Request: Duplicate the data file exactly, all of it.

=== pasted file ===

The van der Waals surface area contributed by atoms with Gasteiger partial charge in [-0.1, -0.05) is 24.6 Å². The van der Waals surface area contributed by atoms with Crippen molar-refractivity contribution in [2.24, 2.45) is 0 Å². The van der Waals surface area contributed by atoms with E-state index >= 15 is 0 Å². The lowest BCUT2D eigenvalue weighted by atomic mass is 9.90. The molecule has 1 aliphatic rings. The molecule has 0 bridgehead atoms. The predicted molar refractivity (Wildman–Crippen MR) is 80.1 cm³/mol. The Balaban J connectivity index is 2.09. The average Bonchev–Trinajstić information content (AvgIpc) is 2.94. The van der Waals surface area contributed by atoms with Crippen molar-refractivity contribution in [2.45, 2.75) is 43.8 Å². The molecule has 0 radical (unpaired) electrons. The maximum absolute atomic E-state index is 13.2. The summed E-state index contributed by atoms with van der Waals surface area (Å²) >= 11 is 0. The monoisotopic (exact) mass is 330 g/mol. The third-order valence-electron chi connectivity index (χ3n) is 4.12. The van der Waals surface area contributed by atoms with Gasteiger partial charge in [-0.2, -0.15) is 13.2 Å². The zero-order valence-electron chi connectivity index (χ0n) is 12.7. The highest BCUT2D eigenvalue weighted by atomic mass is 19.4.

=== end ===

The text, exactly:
The van der Waals surface area contributed by atoms with Gasteiger partial charge in [-0.1, -0.05) is 24.6 Å². The van der Waals surface area contributed by atoms with Crippen molar-refractivity contribution in [2.24, 2.45) is 0 Å². The van der Waals surface area contributed by atoms with E-state index >= 15 is 0 Å². The lowest BCUT2D eigenvalue weighted by atomic mass is 9.90. The molecule has 1 aliphatic rings. The molecule has 0 bridgehead atoms. The predicted molar refractivity (Wildman–Crippen MR) is 80.1 cm³/mol. The Balaban J connectivity index is 2.09. The average Bonchev–Trinajstić information content (AvgIpc) is 2.94. The van der Waals surface area contributed by atoms with Crippen molar-refractivity contribution in [2.45, 2.75) is 43.8 Å². The molecule has 0 radical (unpaired) electrons. The maximum absolute atomic E-state index is 13.2. The summed E-state index contributed by atoms with van der Waals surface area (Å²) >= 11 is 0. The monoisotopic (exact) mass is 330 g/mol. The third-order valence-electron chi connectivity index (χ3n) is 4.12. The van der Waals surface area contributed by atoms with Gasteiger partial charge in [-0.2, -0.15) is 13.2 Å². The zero-order valence-electron chi connectivity index (χ0n) is 12.7. The highest BCUT2D eigenvalue weighted by atomic mass is 19.4.